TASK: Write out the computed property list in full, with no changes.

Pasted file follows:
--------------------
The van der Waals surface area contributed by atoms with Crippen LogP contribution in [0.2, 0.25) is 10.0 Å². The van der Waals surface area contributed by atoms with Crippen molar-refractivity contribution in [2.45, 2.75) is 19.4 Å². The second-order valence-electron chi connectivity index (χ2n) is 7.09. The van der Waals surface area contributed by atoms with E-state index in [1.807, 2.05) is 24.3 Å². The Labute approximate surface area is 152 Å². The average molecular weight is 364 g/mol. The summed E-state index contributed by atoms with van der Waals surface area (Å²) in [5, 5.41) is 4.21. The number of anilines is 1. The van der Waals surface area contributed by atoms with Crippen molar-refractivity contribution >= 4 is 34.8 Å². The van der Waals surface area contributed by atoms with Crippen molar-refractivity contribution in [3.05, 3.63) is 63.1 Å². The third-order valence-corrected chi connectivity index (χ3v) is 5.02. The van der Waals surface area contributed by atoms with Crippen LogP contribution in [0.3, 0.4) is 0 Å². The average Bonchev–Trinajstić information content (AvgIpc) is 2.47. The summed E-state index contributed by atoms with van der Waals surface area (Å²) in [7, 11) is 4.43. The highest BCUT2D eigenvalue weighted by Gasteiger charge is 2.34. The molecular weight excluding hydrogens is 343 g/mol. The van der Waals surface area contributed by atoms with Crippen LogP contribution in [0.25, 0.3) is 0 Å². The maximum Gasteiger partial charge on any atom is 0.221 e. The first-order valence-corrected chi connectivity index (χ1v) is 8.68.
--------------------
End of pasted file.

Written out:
The van der Waals surface area contributed by atoms with Crippen LogP contribution in [0.2, 0.25) is 10.0 Å². The van der Waals surface area contributed by atoms with Crippen molar-refractivity contribution in [2.45, 2.75) is 19.4 Å². The second-order valence-electron chi connectivity index (χ2n) is 7.09. The van der Waals surface area contributed by atoms with E-state index in [1.807, 2.05) is 24.3 Å². The Labute approximate surface area is 152 Å². The average molecular weight is 364 g/mol. The summed E-state index contributed by atoms with van der Waals surface area (Å²) in [5, 5.41) is 4.21. The number of anilines is 1. The van der Waals surface area contributed by atoms with Crippen molar-refractivity contribution >= 4 is 34.8 Å². The van der Waals surface area contributed by atoms with Crippen molar-refractivity contribution in [3.05, 3.63) is 63.1 Å². The third-order valence-corrected chi connectivity index (χ3v) is 5.02. The van der Waals surface area contributed by atoms with Crippen LogP contribution in [0.3, 0.4) is 0 Å². The average Bonchev–Trinajstić information content (AvgIpc) is 2.47. The summed E-state index contributed by atoms with van der Waals surface area (Å²) in [7, 11) is 4.43. The highest BCUT2D eigenvalue weighted by Gasteiger charge is 2.34. The molecular weight excluding hydrogens is 343 g/mol. The van der Waals surface area contributed by atoms with Crippen LogP contribution in [0.25, 0.3) is 0 Å². The maximum Gasteiger partial charge on any atom is 0.221 e. The first-order valence-corrected chi connectivity index (χ1v) is 8.68.